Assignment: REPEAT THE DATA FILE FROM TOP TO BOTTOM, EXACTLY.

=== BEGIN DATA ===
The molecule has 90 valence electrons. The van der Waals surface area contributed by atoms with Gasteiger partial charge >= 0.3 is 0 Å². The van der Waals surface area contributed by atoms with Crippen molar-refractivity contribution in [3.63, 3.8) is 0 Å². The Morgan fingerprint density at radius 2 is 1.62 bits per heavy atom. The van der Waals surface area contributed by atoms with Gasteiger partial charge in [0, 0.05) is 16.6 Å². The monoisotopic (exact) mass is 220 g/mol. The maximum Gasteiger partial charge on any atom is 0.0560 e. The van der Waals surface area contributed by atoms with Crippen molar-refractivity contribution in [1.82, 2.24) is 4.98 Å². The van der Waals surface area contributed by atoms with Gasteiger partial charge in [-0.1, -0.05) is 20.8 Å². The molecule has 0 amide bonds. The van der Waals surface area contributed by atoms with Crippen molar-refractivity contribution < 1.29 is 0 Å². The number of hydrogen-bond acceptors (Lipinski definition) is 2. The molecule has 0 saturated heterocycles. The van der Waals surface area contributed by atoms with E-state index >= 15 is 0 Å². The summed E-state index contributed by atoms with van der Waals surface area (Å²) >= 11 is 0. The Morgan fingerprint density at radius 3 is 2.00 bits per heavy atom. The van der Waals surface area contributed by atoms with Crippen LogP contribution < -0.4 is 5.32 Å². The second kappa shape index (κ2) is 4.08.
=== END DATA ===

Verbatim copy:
The molecule has 90 valence electrons. The van der Waals surface area contributed by atoms with Gasteiger partial charge >= 0.3 is 0 Å². The van der Waals surface area contributed by atoms with Crippen molar-refractivity contribution in [3.63, 3.8) is 0 Å². The Morgan fingerprint density at radius 2 is 1.62 bits per heavy atom. The van der Waals surface area contributed by atoms with Gasteiger partial charge in [0, 0.05) is 16.6 Å². The monoisotopic (exact) mass is 220 g/mol. The maximum Gasteiger partial charge on any atom is 0.0560 e. The van der Waals surface area contributed by atoms with Crippen molar-refractivity contribution in [1.82, 2.24) is 4.98 Å². The van der Waals surface area contributed by atoms with Gasteiger partial charge in [-0.1, -0.05) is 20.8 Å². The molecule has 0 amide bonds. The van der Waals surface area contributed by atoms with Crippen molar-refractivity contribution < 1.29 is 0 Å². The number of hydrogen-bond acceptors (Lipinski definition) is 2. The molecule has 0 saturated heterocycles. The van der Waals surface area contributed by atoms with E-state index >= 15 is 0 Å². The summed E-state index contributed by atoms with van der Waals surface area (Å²) >= 11 is 0. The Morgan fingerprint density at radius 3 is 2.00 bits per heavy atom. The van der Waals surface area contributed by atoms with Crippen LogP contribution < -0.4 is 5.32 Å². The second kappa shape index (κ2) is 4.08.